LaborPress

NEW YORK, N.Y.—City Councilmember Christopher Marte (D-Manhattan) has introduced a bill to outlaw 24-hour shifts for home health-care aides, prohibiting them from having to work more than 12-hours-a-day except in emergencies.

“This is long overdue. No one should be working 24-hour shifts,” he told LaborPress May 31, just before a rally near City Hall organized by the Ain’t I A Woman campaign, where he led a call-and-response chant of “No More! Twenty-four!”

Council Member Christopher Marte with home health aides at City Hall this week. Photos by Steve Wishnia.

The bill, Intro 175, would amend the city’s Fair Workweek Act of 2017 (which requires employers to give fast-food and retail workers predictable schedules) to prohibit employers from assigning aides to work more than 12 hours in a 24-hour period or more than 50 hours in a week. It would allow an exception for “unforeseeable emergent circumstances,” when they could stay for up to two hours longer. A staffing shortage would not qualify as an emergency.

Few home-care attendants outside New York City do 24-hour shifts, Marte told LaborPress. Medicare allows care for patients who need round-the-clock assistance to be split into two shifts, but insurance companies can decide whether to hire one or two workers to cover the 24 hours.

Home health aides have long denounced the 24-hour shifts as physically punishing and institutionalized wage theft. “Twenty-four-hour shifts have turned me into a patient,” Rui Ling Wang, a retired home attendant for the Chinese-American Planning Council, told the rally, speaking in Chinese through a translator. After 10 years taking care of a paralyzed patient who needed their diapers changed, she now suffers chronic back pain, high blood pressure, anxiety, and insomnia.

“My whole body has become numb,” said Fang Chen, an attendant for 13 years, also speaking in Chinese. She said she had to get up seven or eight times a night, and it was hard to get back to sleep because she was worrying about the patient.

State labor regulations allow employers to pay workers for only 13 hours of a 24-hour shift, on the presumption that they’re off during the other 11, sleeping or eating. A 2019 decision by the state’s highest court reversed a lower-court ruling that workers should be paid for the full 24 hours, although it said they would be entitled to wages if they could show they had not gotten five hours of uninterrupted sleep during a shift.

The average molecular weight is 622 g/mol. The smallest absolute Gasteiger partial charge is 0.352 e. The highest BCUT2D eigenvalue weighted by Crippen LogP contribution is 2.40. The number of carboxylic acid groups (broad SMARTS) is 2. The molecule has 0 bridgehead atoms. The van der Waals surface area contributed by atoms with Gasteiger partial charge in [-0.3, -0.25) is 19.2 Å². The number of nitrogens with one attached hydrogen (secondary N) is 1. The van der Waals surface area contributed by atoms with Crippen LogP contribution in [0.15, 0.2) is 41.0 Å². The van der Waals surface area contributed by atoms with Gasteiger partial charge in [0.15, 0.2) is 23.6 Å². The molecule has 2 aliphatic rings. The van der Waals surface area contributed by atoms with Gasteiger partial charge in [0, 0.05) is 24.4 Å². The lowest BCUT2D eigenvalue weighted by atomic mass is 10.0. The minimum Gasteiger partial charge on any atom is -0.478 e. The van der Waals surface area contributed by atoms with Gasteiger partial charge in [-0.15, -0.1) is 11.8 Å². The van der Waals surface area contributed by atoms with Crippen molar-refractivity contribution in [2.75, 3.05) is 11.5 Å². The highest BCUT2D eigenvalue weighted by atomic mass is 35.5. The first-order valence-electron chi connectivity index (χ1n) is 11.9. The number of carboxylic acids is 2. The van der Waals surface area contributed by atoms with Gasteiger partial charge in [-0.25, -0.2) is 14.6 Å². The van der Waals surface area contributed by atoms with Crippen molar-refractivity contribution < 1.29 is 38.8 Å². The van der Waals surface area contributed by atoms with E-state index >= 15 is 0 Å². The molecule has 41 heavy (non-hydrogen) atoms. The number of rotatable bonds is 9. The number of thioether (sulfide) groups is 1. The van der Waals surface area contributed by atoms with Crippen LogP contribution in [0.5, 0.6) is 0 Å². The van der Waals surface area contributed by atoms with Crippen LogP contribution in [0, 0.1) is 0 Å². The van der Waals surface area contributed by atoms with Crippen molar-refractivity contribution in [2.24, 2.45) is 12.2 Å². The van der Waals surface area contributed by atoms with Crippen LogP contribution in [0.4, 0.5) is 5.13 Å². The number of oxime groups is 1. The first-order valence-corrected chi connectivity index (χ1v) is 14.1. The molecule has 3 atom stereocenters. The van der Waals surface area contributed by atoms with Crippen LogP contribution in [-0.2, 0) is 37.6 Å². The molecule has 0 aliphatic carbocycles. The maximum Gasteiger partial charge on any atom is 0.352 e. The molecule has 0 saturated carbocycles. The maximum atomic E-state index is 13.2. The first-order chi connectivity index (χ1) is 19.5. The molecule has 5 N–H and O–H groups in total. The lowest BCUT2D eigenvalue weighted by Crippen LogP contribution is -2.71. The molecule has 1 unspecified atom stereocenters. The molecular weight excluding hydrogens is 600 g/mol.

“The patient needs 24 hours of care, so I can’t say, ‘I’m just working for 12,’” said Lai Yee Chen, an attendant for eight years.

“It’s the same old sweatshop labor that we’ve been trying to stamp out for generations,” Councilmember Shaun Abreu (D-Manhattan), one of the Marte bill’s 20 cosponsors, told the rally. “It’s unbelievable that we allow contracts with nonprofits for 24-hour workdays,” said Councilmember Julie Won (D-Queens), also a cosponsor.

Public Advocate Jumaane Williams has also signed on. 

Suffering for years: Home health aides, the overwhelming majority older women of color, are hoping NY’s female-led City Council will finally ban 24-hour shifts.

Sonia Ossorio, president of the city chapter of the National Organization for Women, told the rally she hoped the Council — which has a female majority for the first time in history — would pass a bill to give women workers rights.

“The bill today is really about protecting the health and lives of women. Those who attempt to say this bill is too costly are advocating to allow employers to continue inflicting violence against women of color workers,” said Yanin Pena of National Mobilization Against Sweatshops. 

Because Medicaid pays most of the cost of home care, a common estimate is that it would cost the state $1 billion a year to pay workers for 24 hours. “We can’t control the wages, but we can control the hours,” Marte said. 

“The home-care agencies make the decision to take on really terrible deals,” David A. Lee, legislative director for Assemblymember Ron Kim (D-Queens), told LaborPress: They are signing contracts “knowing full well” that they can’t afford to give workers full pay, and the city and state hire the agencies knowing that they are effectively paying workers less than minimum wage.

Assemblymember Kim said in a statement endorsing the bill that it would “put an end to the contemptible practice of the 24-hour shift in our city’s home-care industry.”

“We can no longer tolerate home-care agencies in our city who disparage our human rights and labor law, and shamelessly coerce immigrant women of color home-care workers into lives of relentless labor violence and unyielding toil,” he added, pledging to. continue to fight to get a similar state law enacted. 

That may be an uphill battle in Albany. Bills with identical limits on home attendants’ hours, sponsored by state Sen. Roxanne Persaud (D-Brooklyn) and Assemblymember Harvey Epstein (D-Manhattan), did not get as far as a committee hearing in both the 2019-20 and 2021-22 legislative sessions.

“Many things are an uphill battle in Albany, but we are committed to seeing this through,” said Lee.

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